WITHDRAWN: Case management for people with severe mental disorders.
Marshall M., Gray A., Lockwood A., Green R.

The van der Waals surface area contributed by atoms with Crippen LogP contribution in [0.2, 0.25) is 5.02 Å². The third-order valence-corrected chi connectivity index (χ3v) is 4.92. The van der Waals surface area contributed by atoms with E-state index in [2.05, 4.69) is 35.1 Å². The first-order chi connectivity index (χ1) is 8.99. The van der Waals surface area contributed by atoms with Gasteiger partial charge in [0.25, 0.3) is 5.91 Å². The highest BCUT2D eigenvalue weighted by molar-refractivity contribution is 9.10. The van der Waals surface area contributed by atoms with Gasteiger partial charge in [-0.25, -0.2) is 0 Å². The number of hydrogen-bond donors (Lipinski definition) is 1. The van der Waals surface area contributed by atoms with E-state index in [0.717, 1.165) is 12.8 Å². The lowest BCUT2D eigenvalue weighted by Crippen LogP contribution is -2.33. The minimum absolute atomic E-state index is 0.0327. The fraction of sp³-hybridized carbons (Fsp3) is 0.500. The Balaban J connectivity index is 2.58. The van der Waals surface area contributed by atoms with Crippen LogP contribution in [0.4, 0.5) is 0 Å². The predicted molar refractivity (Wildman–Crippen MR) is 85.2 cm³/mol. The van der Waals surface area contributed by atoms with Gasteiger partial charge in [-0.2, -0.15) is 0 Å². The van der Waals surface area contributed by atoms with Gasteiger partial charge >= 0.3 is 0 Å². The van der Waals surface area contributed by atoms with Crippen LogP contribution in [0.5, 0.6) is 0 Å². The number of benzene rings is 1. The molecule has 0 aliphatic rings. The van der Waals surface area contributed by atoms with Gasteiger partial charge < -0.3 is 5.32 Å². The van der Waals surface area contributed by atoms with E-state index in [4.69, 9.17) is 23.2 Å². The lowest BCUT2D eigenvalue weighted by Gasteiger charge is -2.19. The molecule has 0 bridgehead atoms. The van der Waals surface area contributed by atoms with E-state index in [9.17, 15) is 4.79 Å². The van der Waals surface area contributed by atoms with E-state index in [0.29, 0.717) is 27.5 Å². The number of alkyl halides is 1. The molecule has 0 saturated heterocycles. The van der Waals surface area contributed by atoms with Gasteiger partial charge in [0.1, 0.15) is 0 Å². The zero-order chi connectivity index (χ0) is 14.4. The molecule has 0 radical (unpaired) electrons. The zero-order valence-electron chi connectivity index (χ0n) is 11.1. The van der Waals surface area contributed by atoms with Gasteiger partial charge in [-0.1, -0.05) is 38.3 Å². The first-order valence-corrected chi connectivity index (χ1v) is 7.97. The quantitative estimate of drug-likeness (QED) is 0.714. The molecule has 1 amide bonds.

Since the 1960s, in many parts of the world, large psychiatric were closed down and people were treated in outpatient clinics, day centres or community mental health centres. Rising readmission rates suggested that this type of community care may be less effective than anticipated. In the 1970s case management arose as a means of co-ordinating the care of severely mentally ill people in the community. To determine the effects of case management as an approach to caring for severely mentally ill people in the community. Case management was compared against standard care on four main indices: (i) numbers remaining in contact with the psychiatric services; (ii) extent of psychiatric hospital admissions; (iii) clinical and social outcome; and (iv) costs. Electronic searches of CINAHL (1997), the Cochrane Schizophrenia Group's Register of trials (1997), EMBASE (1980-1995), MEDLINE (1966-1995), PsycLIT (1974-1995) and SCISEARCH (1997) were undertaken. References of all identified studies were searched for further trial citations. The inclusion criteria were that studies should be randomised controlled trials that (i) had compared case management to standard community care; and (ii) had involved people with severe mental disorder mainly between the ages of 18-65. Studies of case management were defined as those in which the investigators described the intervention as 'case' or 'care' management rather than 'Assertive Community Treatment' or 'ACT'. A study was carried out to test the reliability of the inclusion criteria. Categorical data were extracted twice and then cross-checked, any disagreements being resolved by discussion. Odds ratios and the number needed to treat were estimated. Continuous data collected by a measuring instrument was only included if the instrument (i) had been described in a peer-reviewed journal; (ii) was a self-report or had been completed by an independent rater; and (iii) provided a summary score for a broad area of functioning. Normally distributed continuous data were included if means and standard deviations were available. Non-normal data were included if analysed either after transformation or using non-parametric methods. Tests for heterogeneity were conducted. Case management increased the numbers remaining in contact with services (for case management odds ratio = 0.70; 99%CI 0.50-0.98; n=1210). Case management approximately doubled the numbers admitted to psychiatric hospital (OR 1.84; 99% CI 1.33-2.57; n=1300). Except for a positive finding on compliance, from one study, case management showed no significant advantages over standard care on any psychiatric or social variable. Cost data did not favour case management but insufficient information was available to permit definitive conclusions. Case management ensures that more people remain in contact with psychiatric services (one extra person remains in contact for every 15 people who receive case management), but it also increases hospital admission rates. Present evidence suggests that case management also increases duration of hospital admissions, but this is not certain. Whilst there is some evidence that case management improves compliance, it does not produce clinically significant improvement in mental state, social functioning, or quality of life. There is no evidence that case management improves outcome on any other clinical or social variables. Present evidence suggests that case management increases health care costs, perhaps substantially, although this is not certain. In summary, therefore, case management is an intervention of questionable value, to the extent that it is doubtful whether it should be offered by community psychiatric services. It is hard to see how policy makers who subscribe to an evidence-based approach can justify retaining case management as 'the cornerstone' of community mental health care. Case management is compared to the main alternative approach (ACT) in a forthcoming Cochrane review.